Micro Adventures

Who: Rory Southworth
What He Does: Climber/Hiker/Runner
What He Listens To: 
Stadium Pow Wow by A Tribe Called Red
Kerala by Bonobo
Tough Guy by Wild Beasts


Instagram @rorysouthworth


Our first guest blog is by Rory Southworth, Climber/Hiker/Runner. Rory tells us all about his midweek Micro Adventures in the Lake District.


Some people live for the weekends, I live for weekday evenings. When the mountains are quiet and the car parks are empty.  With head torches packed and the last of the day hikers arriving back in the car park, I'm that guy you always see heading up into the mountains.



The Lake District is situated just off the M6, making it accessible to people living in the North of England, perfect for that evening blast. Whilst the dark stops many, with night navigation skills and a bright head torch you can hike and climb unhindered through the evening and into the night.



Meeting in a layby just off the A591, Mairi and I jump into Tom's van and head to the Langdale's. With no trouble finding a space in the near empty National Trust Car Park, we pile out of the van and head straight up the well used Stickle Tarn path to Tarn Crag.

Often overlooked by its bigger brothers, Tarn Crag has a range of low grade climbs and  scrambles. Picking The Groove, a grade 3 scramble, we ascended via the natural weakness and rock hopped our way to top out on Tarn Crag. From there we skipped through the bog, quickly being reminded that my shoes were not waterproof.

Reaching Stickle Tarn at the base of Pavey Ark, you can't help but look up at the view of the fells that tower over the Tarn, which a few hours earlier would of looked like the tourist hot spot it normally is, but at 8pm on a Tuesday, we had the place to ourselves.

Following the edge of the tarn we crossed a tributary, hopping on the exposed stones in the stream and headed for the start of Pavey Far East. A grade 2 Scramble that traverses Pavey Ark and takes you to the top of Easy Gully.

Following a good start on some solid grade 2 scrambling that made the route feel as if it had potential, the rock soon drizzled out. We encountered a horrible section of off-camber grass, made far worse by being damp, along a long thin ledge that brought us to the next section of good climbing. With a few low grade scrambly bits and short walks we finally arrived at the rock that the guidebook had tempted us with in the first place. A clever angle had masked the grassy walks and the short length of the final "guidebook image" section, made it an underwhelming finish.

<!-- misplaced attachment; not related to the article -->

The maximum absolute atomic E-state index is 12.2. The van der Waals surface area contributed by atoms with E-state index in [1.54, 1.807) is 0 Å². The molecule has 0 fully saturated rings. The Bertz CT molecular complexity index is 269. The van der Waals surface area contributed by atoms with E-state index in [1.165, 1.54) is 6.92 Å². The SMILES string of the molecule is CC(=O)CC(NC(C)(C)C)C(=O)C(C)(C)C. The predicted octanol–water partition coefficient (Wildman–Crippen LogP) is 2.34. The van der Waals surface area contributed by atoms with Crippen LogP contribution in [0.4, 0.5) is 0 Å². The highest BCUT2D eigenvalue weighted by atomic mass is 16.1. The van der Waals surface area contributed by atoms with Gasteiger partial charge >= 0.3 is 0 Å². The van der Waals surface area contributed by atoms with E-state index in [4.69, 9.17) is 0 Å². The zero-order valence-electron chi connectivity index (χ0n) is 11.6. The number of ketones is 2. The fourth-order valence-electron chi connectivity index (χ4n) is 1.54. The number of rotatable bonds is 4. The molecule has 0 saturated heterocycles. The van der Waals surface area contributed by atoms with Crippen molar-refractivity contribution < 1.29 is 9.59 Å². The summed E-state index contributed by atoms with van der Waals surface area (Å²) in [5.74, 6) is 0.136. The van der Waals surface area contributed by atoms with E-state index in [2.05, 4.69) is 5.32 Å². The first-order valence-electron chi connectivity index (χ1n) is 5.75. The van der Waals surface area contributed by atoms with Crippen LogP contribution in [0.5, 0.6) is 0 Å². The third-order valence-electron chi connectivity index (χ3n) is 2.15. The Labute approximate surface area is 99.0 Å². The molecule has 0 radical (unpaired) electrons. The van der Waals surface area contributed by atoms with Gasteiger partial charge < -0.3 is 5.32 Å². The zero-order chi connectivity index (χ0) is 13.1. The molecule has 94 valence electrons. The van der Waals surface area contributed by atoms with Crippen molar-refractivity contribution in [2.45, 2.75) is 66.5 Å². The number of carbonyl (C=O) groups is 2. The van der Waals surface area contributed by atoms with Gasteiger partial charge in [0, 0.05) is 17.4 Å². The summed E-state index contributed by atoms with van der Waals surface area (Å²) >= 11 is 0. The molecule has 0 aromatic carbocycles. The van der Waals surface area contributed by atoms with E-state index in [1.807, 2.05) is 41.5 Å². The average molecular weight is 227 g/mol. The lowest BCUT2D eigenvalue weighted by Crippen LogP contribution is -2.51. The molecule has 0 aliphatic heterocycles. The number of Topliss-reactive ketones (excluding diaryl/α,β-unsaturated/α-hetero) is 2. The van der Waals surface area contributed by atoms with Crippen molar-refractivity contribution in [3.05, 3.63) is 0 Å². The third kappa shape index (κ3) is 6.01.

Not feeling inspired to summit Pavey Ark, a Peak we had all summited so many times, we put on our head torches and headed straight down Easy Gully. A descent route that is not as easy as the name suggests. We after intially spreading out we bunched up as we took turns making the move on the "bad step", a short section that makes a scree gully that already requires attention even more testing.


Back at the Tarn we trotted around the opposite side to where we had started from in order to complete a full lap and headed back to the car pack via the West Stickle Tarn path.

Now completely dark we were the last people coming off the Mountain, and for one evening, we didn't have to share any of it with anyone else.


See and read more about Rory on his Instagram feed @rorysouthworth and if your feeling inspired for more check out The Journal for epic adventures and stories. Use code GET20 for a welcome discount.

Pictures by:
Mairi Olivier
Tom Hecht
Rory Southworth

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